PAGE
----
(NaturalNews) Cat's Claw is an herb that has received very favorable but limited press. Word of mouth has boosted sales. But too few know enough about this miraculous yet inexpensive Peruvian mountain rain forest herb. Consider this article as a primer or introduction to Cat's Claw and its healing capabilities.
The vine was named for the hooked thorns resembling cat claws on its twigs. Cat's Claw, or una de gato, is technically known as uncaria tomentosa. It has been used traditionally for many centuries by Peruvian medicine men for a variety of ailments.
Cat's Claw's bark and roots provide most of its immune boosting qualities via oxindole alkaloids. These alkaloids enhance white blood cells' ability to engulf pathogens and destroy them. However, there are two forms of these alkaloids.
The POA/TOA Controversy
Many consider pentacyclic oxindole alkaloids or POAs to be the more beneficial form. It's claimed that these POAs are hampered by the other type of alkaloids known as tetracyclic oxindole alkaloids or TOAs.
The hybrid TOA free version of Cat's Claw supposedly contains more quinovic acid glycosides. Quinovic acid glycoside compounds are used to manufacture antibiotics. But they are safer and less problematic in their natural forms, yet powerful enough to provide safe and significant direct antimicrobial effects for even Lyme Disease.
However, TOA free Cat's Claw is pricier. And there is a strong argument that basic whole Cat's Claw's natural balance has been healing for ages. The argument goes further by stating there is no proof of TOA free Cat's Claw's superiority. (Controversy pdf, source below)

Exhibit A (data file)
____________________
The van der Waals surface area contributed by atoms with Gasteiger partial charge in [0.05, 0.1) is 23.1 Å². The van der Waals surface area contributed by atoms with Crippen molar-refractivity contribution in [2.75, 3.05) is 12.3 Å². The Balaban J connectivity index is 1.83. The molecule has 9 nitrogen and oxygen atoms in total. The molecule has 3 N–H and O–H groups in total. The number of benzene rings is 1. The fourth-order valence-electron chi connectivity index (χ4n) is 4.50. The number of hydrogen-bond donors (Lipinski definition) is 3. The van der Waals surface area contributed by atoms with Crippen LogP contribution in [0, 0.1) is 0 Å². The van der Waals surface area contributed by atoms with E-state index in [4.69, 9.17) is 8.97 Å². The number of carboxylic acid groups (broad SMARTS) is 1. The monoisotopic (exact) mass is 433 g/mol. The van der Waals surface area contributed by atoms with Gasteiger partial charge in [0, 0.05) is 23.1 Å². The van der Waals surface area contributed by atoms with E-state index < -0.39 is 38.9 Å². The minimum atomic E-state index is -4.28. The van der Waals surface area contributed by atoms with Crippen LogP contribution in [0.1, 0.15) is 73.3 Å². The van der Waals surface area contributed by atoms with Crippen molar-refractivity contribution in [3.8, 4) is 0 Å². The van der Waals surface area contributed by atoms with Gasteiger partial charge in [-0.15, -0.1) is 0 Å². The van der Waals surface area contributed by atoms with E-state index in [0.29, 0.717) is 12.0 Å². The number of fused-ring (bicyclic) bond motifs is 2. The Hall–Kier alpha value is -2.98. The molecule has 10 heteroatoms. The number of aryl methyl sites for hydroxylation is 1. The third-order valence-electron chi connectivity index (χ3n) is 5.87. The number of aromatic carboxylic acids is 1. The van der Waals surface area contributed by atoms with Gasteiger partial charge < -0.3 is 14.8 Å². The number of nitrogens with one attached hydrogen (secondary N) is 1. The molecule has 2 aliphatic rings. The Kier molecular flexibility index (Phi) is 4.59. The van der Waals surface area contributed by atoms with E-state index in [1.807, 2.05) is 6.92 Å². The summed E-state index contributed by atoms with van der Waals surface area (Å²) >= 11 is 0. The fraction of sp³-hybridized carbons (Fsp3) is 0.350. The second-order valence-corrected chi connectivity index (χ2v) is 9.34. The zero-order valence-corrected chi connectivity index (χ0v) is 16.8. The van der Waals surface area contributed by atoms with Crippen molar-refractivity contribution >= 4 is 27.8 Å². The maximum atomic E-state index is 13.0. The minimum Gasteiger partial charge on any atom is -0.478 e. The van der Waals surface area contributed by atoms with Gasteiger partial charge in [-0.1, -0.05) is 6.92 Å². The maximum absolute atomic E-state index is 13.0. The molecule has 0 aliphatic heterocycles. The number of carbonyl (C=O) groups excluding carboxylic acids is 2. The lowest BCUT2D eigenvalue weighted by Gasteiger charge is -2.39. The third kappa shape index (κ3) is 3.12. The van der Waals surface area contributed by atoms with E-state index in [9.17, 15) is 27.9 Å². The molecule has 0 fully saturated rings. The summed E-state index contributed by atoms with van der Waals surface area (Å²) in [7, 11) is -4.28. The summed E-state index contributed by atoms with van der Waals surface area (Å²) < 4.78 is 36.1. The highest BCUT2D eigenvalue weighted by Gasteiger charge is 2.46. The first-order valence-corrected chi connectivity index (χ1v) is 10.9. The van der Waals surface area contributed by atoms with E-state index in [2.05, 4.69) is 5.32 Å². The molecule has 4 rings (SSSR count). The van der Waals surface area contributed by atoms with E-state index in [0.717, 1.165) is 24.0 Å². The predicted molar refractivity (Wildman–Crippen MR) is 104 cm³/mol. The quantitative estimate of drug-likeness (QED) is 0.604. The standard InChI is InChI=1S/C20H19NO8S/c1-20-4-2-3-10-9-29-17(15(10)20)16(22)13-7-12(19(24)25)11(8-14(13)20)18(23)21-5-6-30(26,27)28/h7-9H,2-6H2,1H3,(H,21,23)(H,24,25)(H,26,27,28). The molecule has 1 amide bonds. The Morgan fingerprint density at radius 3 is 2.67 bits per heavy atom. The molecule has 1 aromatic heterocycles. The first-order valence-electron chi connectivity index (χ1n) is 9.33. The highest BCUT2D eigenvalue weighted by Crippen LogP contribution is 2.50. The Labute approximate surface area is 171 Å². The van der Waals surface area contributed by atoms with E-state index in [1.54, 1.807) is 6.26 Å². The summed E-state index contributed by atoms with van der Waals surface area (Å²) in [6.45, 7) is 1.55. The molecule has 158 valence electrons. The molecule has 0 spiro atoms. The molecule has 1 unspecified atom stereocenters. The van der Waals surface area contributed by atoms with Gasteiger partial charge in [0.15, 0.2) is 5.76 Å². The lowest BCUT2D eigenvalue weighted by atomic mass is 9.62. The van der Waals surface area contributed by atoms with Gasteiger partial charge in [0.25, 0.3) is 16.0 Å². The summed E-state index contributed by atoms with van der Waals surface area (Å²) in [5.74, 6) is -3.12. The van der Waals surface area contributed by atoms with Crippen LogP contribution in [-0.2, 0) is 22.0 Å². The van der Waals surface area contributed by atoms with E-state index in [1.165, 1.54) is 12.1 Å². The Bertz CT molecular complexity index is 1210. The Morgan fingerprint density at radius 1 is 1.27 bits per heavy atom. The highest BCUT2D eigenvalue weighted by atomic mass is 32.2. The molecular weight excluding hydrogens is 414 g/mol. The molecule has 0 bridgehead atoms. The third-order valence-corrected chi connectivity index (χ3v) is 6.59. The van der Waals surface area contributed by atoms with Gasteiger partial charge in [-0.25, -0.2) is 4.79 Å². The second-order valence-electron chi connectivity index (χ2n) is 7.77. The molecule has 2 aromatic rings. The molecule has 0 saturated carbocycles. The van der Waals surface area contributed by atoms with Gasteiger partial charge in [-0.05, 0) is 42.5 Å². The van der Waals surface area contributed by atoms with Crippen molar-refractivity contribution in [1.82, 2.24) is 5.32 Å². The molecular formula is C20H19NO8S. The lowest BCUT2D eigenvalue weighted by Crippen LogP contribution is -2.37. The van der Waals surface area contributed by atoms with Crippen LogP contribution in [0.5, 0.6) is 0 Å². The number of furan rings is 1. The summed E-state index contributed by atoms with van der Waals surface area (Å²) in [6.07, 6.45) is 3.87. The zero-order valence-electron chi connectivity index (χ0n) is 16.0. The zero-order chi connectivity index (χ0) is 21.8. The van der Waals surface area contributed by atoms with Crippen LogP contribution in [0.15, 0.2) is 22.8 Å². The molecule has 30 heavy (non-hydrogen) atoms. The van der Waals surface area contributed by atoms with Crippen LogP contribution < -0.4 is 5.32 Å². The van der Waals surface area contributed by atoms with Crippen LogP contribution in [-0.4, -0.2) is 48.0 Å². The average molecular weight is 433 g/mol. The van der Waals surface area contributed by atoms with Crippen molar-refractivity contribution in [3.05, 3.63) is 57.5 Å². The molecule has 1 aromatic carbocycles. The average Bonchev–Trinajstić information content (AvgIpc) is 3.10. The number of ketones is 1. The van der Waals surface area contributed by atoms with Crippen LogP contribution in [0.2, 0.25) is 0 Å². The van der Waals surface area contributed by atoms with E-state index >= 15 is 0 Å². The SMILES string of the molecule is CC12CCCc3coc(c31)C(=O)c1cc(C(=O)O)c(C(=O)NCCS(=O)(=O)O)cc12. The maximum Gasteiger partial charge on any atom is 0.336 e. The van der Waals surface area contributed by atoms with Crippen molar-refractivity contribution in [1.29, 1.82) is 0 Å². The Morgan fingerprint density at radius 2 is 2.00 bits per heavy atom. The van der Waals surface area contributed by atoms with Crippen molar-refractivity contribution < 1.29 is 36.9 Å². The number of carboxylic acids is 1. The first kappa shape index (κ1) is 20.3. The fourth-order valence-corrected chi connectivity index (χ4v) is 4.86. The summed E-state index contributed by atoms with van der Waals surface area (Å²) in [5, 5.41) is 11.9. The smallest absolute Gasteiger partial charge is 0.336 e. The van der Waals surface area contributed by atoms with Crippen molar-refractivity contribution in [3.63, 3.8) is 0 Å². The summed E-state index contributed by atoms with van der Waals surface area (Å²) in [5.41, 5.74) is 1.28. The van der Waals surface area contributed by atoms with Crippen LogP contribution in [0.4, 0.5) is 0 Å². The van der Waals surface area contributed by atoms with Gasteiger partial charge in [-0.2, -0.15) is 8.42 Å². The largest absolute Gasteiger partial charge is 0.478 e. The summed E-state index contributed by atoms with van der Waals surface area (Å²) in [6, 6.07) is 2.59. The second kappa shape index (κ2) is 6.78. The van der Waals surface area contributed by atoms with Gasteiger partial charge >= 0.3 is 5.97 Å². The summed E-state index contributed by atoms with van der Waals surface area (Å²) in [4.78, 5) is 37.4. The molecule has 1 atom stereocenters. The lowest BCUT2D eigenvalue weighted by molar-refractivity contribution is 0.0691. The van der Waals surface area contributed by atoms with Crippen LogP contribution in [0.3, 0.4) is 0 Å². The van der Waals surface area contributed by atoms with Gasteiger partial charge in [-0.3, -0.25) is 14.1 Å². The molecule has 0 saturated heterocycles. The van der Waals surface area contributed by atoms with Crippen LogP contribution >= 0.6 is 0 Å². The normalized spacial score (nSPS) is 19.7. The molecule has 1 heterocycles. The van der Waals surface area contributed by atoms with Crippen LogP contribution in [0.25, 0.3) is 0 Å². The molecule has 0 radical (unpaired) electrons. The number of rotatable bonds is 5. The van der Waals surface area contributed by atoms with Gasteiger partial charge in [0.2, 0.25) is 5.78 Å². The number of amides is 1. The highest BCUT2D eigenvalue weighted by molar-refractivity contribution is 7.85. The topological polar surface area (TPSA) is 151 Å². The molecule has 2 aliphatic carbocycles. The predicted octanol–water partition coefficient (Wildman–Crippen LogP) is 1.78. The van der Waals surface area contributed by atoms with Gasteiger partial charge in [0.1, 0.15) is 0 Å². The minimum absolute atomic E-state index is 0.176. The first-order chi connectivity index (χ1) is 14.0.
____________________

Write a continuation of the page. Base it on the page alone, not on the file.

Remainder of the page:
Practically all of the international research proving Cat's Claw's efficacy was done with the original plant source containing both types of alkaloids. Most herbalists and naturalists agree that Cat's Claw's benefits exceed all other known immune enhancing or modulating herbs, including Reishi, Echinacea, Siberian ginseng, and Astragalus. Nevertheless, many practitioners now tend to use or recommend TOA free Cat's Claw for the extreme issues of Lyme and Crohn's Disease.
Using Cat's Claw
Cat's Claw can be taken in capsule, tea, or tincture forms. It is an adaptogenic immune regulator. So it provides both immune boosting and dampening as necessary. Too much of an immune response does cause problems. For example, vaccinations often cause cytotoxic storms, an overreaction from the immune system that results in seizures or paralysis. Most allergies are essentially milder hyper immune system responses.
The converse is obvious. If the immune system is weak, disease can invade undeterred. So Cat's Claw can adapt to either situation as needed. It is also anti-inflammatory, anti-microbial (viral and bacterial), anti-oxidant, and anti-fungal. Cat's Claw has even shrunk cysts and tumors and it inhibits cancer metastasis.
Originally, Cat's Claw was used to effectively handle digestive problems such as gastric or duodenal ulcers, irritable bowel syndrome, colitis, and leaky bowel syndrome. Cat's Claw has demonstrated a capacity for flushing out pathogens and irritants from the gastro-intestinal tract.
Its anti-inflammatory properties have been useful for relieving the pains from rheumatism or arthritis. Cat's Claw is also useful for various fungal problems, including Candida. Cat's Claw's anti-viral qualities have been used for treating Herpes as well. Using Cat's Claw can benefit almost any autoimmune or inflammatory issues.
CAVEAT: Make sure your Cat's Claw plant source is uncaria tomentosa and not uncaria guianensis. The latter is easier to find and harvest, but uncaria tomentosa is the better source. Pregnant women are advised against using Cat's Claw. It can cause a miscarriage. There are contraindications with blood thinning drugs or drugs that are meant to suppress the immune system.
Paul Fassa is dedicated to warning others about the current corruption of food and medicine and guiding others toward a direction for better health with no restrictions on health freedom. You can visit his blog at http://healthmaven.blogspot.com